A library sitting on what was known as Rooster Town is dedicated to Winnipeg's 39th mayor and his wife.

Bill and Helen Norrie are the namesakes of the new, 14,000 square foot library. The new space replaces the River Heights Libary which was located at 1520 Corydon Avenue.

“The new Bill and Helen Norrie Library is an exciting addition to our city’s community services facilities,” Sherri Rollins, Chairperson of the Standing Policy Committee on Protection, Community Services and Parks, says in a statement. “From its innovative design and accessibility to the acknowledgment of Rooster town, this library will be a gathering place for many years to come.”

Costing $9.3 million, the new library has a 24/7 book return chute, study and leisure areas which will likely be often used by students from the high school across the street, tutorial and programming rooms, and a fully accessible multi-use public space.

Using community feedback, the library also boasts an outdoor reading deck and programming area, double-sided gas fireplace, children’s area with three reading nook playhouses and a Family Literacy playground, and a non-gendered universal washroom.

The single-floor layout has two moss feature walls.

“It is an honour to officially open the Bill and Helen Norrie Library in recognition of the Norrie family who have been championing Winnipeg for decades,” said Mayor Brian Bowman. “Especially with their commitment to libraries, I’m pleased to honour the Norrie family with this incredible new library that will serve our community for decades to come.”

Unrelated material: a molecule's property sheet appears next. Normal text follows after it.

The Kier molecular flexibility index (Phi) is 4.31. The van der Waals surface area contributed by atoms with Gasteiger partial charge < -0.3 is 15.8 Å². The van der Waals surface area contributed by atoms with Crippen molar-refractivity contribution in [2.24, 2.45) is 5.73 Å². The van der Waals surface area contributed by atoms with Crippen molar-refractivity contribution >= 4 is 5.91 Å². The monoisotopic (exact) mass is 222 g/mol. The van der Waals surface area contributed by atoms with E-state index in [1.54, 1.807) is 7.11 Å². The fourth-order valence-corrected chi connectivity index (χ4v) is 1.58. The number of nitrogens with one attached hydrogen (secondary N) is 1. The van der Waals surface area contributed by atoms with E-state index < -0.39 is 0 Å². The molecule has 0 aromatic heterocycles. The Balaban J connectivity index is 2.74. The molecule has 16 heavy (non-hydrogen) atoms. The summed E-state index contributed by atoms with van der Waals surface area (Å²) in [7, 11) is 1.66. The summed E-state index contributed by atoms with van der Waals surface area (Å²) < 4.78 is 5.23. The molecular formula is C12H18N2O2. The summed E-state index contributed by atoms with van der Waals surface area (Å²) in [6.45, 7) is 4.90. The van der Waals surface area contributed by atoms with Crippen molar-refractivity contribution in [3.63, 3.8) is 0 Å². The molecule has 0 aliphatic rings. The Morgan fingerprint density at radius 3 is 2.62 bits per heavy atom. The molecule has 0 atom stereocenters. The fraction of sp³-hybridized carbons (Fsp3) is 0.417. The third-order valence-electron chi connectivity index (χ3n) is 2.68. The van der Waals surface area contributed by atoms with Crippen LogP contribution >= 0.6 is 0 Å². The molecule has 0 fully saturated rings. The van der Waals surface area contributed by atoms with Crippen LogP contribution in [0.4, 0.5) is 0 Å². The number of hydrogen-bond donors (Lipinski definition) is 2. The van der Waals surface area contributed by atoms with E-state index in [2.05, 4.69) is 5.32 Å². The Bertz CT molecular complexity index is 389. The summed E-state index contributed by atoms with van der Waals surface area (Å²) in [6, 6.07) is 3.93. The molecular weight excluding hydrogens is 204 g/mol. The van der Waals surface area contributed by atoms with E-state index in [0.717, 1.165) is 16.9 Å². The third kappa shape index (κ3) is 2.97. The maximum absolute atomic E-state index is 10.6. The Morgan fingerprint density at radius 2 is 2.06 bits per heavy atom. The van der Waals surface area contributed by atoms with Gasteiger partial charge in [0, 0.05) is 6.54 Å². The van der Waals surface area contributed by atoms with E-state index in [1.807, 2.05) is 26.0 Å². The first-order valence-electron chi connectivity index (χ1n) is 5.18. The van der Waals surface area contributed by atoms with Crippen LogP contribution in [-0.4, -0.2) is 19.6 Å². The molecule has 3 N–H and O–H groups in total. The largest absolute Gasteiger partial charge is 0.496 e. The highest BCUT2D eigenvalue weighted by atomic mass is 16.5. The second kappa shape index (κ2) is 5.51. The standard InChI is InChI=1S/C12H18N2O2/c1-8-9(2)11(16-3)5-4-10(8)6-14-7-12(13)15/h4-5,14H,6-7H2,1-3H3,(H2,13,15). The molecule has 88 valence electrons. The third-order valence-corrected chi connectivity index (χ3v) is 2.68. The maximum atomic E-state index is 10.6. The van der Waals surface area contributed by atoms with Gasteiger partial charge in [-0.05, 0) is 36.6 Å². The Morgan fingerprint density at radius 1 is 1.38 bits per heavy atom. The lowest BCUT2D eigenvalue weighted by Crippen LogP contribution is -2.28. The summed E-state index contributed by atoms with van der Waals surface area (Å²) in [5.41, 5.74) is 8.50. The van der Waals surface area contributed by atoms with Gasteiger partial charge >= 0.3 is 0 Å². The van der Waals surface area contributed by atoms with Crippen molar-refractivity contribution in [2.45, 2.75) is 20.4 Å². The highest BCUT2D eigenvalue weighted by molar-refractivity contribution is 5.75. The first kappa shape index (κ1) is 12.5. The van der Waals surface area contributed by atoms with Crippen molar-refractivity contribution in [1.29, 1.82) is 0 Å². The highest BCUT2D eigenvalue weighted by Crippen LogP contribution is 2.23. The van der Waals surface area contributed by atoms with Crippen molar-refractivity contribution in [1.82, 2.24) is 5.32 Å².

Helen was a teacher and librarian in Winnipeg before retiring.

The new construction began in the fall of 2019. The large library lining perpendicular to Grant Avenue sits on the land where Rooster Town was. This was a Metis settlement of low-income residents on City of Winnipeg land until the city took the land back in the 1950s to develop the area into the suburban Grant Park neighbourhood.

“Being able to honour those who lived in Rooster Town as well as recognize Bill and Helen’s long-time commitment to Winnipeggers with this new accessible, state-of-the-art space in our ward means so much to me. I know it's destined to become just as beloved and full of memories as its previous location,” John Orlikow, Councillor for River Heights-Fort Garry says.

To honour the history, a pitched roof, wood panelling and earth tones were used in the library design. Saskatoon berry designs are etched onto glass walls. The city says the library features Rooster Town imagery, interpretive panels, artifacts, and books. The city says they worked with families of people who lived in Rooster Town to respect and honour its history.